Prioritizing Cybersecurity Challenges and Solutions: From Policy to Regulation
FBI Director Christopher Wray just compared recent ransomware attacks to the Colonial Pipeline and JBS Foods, America’s largest oil pipeline and meat processor respectively and the upheaval to gas and meat prices, to 9/11 terrorism. This falls in the wake of the SolarWinds attack, which came dangerously close to disrupting the US Treasury, one of the most sophisticated hacks to date. These attacks
There are at least 23 federal agencies charged with cybersecurity regulation, yet cyber attacks against the U.S. are only growing more frequent and sophisticated. And America’s critical infrastructures are increasingly targeted in comprehensive ways, disrupting supply lines for energy, food, financial services, and other essential goods and service There is limited data on number, causes, means, and attribution of these attacks, and even less information on how well existing cyber defenses have deterred them. Without additional data, how can policymakers prioritize their efforts under these circumstances, and how can enterprises ensure the billions they spend annually to secure their systems are having an impact?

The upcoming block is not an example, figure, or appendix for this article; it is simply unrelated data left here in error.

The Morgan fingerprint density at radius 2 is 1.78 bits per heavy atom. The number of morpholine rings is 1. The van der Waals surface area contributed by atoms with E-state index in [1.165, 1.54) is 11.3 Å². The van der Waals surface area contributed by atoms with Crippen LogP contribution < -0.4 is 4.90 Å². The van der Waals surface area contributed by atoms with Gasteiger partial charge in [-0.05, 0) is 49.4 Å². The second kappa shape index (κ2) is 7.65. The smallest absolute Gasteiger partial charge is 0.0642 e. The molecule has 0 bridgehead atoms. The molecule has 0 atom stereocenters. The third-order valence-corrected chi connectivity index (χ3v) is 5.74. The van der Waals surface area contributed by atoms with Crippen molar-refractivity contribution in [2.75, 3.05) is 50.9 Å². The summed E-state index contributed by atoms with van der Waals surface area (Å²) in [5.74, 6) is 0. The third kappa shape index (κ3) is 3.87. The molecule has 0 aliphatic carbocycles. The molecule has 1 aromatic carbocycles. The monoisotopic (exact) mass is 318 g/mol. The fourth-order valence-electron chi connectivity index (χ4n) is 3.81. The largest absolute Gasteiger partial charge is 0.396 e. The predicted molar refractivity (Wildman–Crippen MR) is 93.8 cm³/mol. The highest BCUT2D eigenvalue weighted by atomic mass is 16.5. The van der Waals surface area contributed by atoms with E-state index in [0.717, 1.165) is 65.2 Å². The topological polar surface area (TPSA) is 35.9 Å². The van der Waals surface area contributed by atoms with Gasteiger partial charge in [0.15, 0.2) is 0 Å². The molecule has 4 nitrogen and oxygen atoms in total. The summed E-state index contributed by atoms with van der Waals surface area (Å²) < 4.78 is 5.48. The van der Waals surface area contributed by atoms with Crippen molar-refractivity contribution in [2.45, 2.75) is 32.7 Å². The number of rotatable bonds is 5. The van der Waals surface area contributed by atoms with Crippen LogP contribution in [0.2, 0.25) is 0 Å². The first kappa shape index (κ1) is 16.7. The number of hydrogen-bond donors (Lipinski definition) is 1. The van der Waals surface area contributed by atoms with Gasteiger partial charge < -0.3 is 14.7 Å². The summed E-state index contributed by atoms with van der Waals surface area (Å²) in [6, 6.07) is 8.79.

This event will shed light on these challenges to critical infrastructure like financial services and areas, encourage the TPRC audience to participate with research, and help policymakers think smarter about how to prioritize their cybersecurity agenda, including:
• Is the current definition of critical infrastructure too narrow?
• Despite all the resources for cybersecurity, why are outcomes getting worse and not better?
• What new models for collaboration between the private and public sector exist?
• How should cybersecurity professionals partner with other geopolitical specialists to address foreign policy challenges in a holistic manner?